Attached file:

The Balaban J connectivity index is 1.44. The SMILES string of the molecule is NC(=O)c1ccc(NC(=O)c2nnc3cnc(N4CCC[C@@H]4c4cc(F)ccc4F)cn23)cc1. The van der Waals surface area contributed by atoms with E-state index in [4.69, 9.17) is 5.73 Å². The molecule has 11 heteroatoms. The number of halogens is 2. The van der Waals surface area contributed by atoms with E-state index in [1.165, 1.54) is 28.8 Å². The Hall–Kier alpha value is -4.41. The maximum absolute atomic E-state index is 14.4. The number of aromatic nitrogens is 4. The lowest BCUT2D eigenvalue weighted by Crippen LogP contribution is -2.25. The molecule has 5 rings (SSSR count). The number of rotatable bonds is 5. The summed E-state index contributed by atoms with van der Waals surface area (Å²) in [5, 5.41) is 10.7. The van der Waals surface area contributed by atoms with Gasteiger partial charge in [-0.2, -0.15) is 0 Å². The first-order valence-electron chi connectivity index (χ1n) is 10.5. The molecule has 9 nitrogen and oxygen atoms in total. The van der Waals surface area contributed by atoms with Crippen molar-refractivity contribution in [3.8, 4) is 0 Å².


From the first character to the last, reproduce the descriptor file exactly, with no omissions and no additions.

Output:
The Balaban J connectivity index is 1.44. The SMILES string of the molecule is NC(=O)c1ccc(NC(=O)c2nnc3cnc(N4CCC[C@@H]4c4cc(F)ccc4F)cn23)cc1. The van der Waals surface area contributed by atoms with E-state index in [4.69, 9.17) is 5.73 Å². The molecule has 11 heteroatoms. The number of halogens is 2. The van der Waals surface area contributed by atoms with E-state index in [1.165, 1.54) is 28.8 Å². The Hall–Kier alpha value is -4.41. The maximum absolute atomic E-state index is 14.4. The number of aromatic nitrogens is 4. The lowest BCUT2D eigenvalue weighted by Crippen LogP contribution is -2.25. The molecule has 5 rings (SSSR count). The number of rotatable bonds is 5. The summed E-state index contributed by atoms with van der Waals surface area (Å²) in [5, 5.41) is 10.7. The van der Waals surface area contributed by atoms with Gasteiger partial charge in [-0.2, -0.15) is 0 Å². The first-order valence-electron chi connectivity index (χ1n) is 10.5. The molecule has 9 nitrogen and oxygen atoms in total. The van der Waals surface area contributed by atoms with Crippen molar-refractivity contribution in [3.8, 4) is 0 Å².